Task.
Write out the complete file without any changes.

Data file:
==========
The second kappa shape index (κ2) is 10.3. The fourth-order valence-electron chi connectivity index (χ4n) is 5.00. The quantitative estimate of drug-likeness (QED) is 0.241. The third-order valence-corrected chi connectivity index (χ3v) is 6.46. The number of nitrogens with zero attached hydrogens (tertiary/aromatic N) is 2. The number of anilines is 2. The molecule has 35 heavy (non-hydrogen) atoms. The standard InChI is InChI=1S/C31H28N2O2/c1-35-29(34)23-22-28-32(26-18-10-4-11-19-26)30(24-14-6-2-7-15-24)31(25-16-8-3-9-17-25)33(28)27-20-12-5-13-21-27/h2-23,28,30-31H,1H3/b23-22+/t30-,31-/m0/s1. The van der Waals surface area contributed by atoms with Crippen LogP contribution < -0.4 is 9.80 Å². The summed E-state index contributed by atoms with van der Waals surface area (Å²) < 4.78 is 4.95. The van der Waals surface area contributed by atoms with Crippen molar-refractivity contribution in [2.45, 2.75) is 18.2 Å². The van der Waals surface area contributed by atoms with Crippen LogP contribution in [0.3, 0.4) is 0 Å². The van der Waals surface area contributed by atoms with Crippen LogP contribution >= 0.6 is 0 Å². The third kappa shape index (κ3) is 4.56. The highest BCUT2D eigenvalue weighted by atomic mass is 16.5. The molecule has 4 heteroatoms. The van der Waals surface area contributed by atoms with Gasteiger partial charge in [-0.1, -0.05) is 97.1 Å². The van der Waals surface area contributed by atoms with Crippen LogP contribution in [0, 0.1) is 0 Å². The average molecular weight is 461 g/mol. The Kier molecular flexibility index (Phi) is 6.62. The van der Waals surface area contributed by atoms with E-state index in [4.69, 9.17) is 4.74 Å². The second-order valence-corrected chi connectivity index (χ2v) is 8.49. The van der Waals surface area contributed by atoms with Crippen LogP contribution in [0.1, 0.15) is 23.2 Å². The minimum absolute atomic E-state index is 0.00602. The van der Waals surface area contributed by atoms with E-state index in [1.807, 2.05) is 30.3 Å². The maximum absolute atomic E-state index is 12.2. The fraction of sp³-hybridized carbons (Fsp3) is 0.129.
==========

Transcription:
The second kappa shape index (κ2) is 10.3. The fourth-order valence-electron chi connectivity index (χ4n) is 5.00. The quantitative estimate of drug-likeness (QED) is 0.241. The third-order valence-corrected chi connectivity index (χ3v) is 6.46. The number of nitrogens with zero attached hydrogens (tertiary/aromatic N) is 2. The number of anilines is 2. The molecule has 35 heavy (non-hydrogen) atoms. The standard InChI is InChI=1S/C31H28N2O2/c1-35-29(34)23-22-28-32(26-18-10-4-11-19-26)30(24-14-6-2-7-15-24)31(25-16-8-3-9-17-25)33(28)27-20-12-5-13-21-27/h2-23,28,30-31H,1H3/b23-22+/t30-,31-/m0/s1. The van der Waals surface area contributed by atoms with Crippen LogP contribution < -0.4 is 9.80 Å². The summed E-state index contributed by atoms with van der Waals surface area (Å²) < 4.78 is 4.95. The van der Waals surface area contributed by atoms with Crippen molar-refractivity contribution in [2.45, 2.75) is 18.2 Å². The van der Waals surface area contributed by atoms with Crippen LogP contribution in [0.3, 0.4) is 0 Å². The van der Waals surface area contributed by atoms with Crippen LogP contribution >= 0.6 is 0 Å². The third kappa shape index (κ3) is 4.56. The highest BCUT2D eigenvalue weighted by atomic mass is 16.5. The molecule has 4 heteroatoms. The van der Waals surface area contributed by atoms with Gasteiger partial charge in [-0.1, -0.05) is 97.1 Å². The van der Waals surface area contributed by atoms with Crippen LogP contribution in [0, 0.1) is 0 Å². The average molecular weight is 461 g/mol. The Kier molecular flexibility index (Phi) is 6.62. The van der Waals surface area contributed by atoms with E-state index in [4.69, 9.17) is 4.74 Å². The second-order valence-corrected chi connectivity index (χ2v) is 8.49. The van der Waals surface area contributed by atoms with Crippen LogP contribution in [0.1, 0.15) is 23.2 Å². The minimum absolute atomic E-state index is 0.00602. The van der Waals surface area contributed by atoms with E-state index in [1.807, 2.05) is 30.3 Å². The maximum absolute atomic E-state index is 12.2. The fraction of sp³-hybridized carbons (Fsp3) is 0.129.